Mar 5, 2012
Reunion is an island in the Indian Ocean off the eastern coast of southern Africa with 800,000 people. It is an overseas department (roughly a state) of France. The following account is translated from Lutte Ouvrière (Workers Struggle), the paper of the revolutionary workers group of that name active in France.
On the night of February 21st, riots broke out in several cities on the island of Reunion, ending a movement started by some Reunion bosses. After an increase in the price of petroleum products, the trucking company bosses of the island decided to block roads to get a 25 cent cut per liter in the price of diesel fuel. Following mediation by the prefect (a city official), the General Council gave them a fuel oil cut, also giving it to artisans, traders and farmers, at a so-called “professional” price, which was still high.
After launching their movement, the truckers, to gain support from the population, demanded lower prices for consumers. On February 21st in the city of Le Port, their trucks blocked access to the Reunion Oil Products Company, an affiliate of the giant oil companies Shell and Total, to demand a cut of 25 cents. But they weren’t the only ones there. Two hundred inhabitants were also there, demanding that everyone get the cut and that it be extended to the necessities of life.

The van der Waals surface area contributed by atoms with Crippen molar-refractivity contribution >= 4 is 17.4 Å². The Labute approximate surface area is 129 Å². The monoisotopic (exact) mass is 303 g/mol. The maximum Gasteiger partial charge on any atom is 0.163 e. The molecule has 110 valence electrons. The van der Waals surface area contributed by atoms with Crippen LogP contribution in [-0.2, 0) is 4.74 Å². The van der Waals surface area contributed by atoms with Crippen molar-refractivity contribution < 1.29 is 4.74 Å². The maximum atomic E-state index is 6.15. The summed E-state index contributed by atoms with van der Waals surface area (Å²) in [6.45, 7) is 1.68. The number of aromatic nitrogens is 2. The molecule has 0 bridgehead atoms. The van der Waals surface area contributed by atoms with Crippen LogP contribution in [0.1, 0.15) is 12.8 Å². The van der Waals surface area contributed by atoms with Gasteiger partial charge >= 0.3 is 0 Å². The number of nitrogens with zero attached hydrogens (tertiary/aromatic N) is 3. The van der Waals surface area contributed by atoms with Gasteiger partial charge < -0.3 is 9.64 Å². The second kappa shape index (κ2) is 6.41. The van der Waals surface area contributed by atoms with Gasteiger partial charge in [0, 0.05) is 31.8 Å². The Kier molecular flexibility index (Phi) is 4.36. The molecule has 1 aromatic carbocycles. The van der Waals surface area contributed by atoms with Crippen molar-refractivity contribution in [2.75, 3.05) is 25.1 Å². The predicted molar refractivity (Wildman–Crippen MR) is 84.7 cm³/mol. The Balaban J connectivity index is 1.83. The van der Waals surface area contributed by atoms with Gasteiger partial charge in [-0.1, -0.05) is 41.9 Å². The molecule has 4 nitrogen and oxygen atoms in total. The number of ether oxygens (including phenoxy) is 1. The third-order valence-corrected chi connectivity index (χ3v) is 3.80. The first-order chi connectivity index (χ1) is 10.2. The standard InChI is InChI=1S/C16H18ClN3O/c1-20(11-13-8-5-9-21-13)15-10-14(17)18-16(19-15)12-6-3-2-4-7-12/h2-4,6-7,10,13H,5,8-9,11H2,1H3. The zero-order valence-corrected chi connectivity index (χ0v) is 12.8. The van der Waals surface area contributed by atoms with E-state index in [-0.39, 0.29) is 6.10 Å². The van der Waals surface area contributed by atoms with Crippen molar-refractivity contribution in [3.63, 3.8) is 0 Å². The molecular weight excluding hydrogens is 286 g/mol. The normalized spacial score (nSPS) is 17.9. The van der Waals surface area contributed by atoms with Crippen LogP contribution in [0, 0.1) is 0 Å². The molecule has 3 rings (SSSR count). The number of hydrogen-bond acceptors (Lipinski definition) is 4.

Faced with angry inhabitants, the head of the truckers association decided the trucks should leave, on the pretext that the prefect had agreed to a new meeting on February 24th.
But the residents of Le Port, who could no longer put up with an exploding cost of living while their incomes were frozen, didn’t intend to let the trucks leave. They cursed at the leader of the truckers association and blocked the trucks.
Later that night, the anger spread, not only to Le Port but to the neighborhood of Chaudron, in the capital of Saint Denis, where groups attacked the big stores, showing the exasperation felt by a great part of the poor population, exploited by the local and national bosses, condemned to unemployment and bled dry to fill the wallets of the import-export bosses.
The trucking bosses are ready to compromise with the prefecture because they already got a cut in the price of diesel fuel. But the poor population of Reunion rightly thinks that nothing has been done for it, and it is beginning to demonstrate on its own behalf.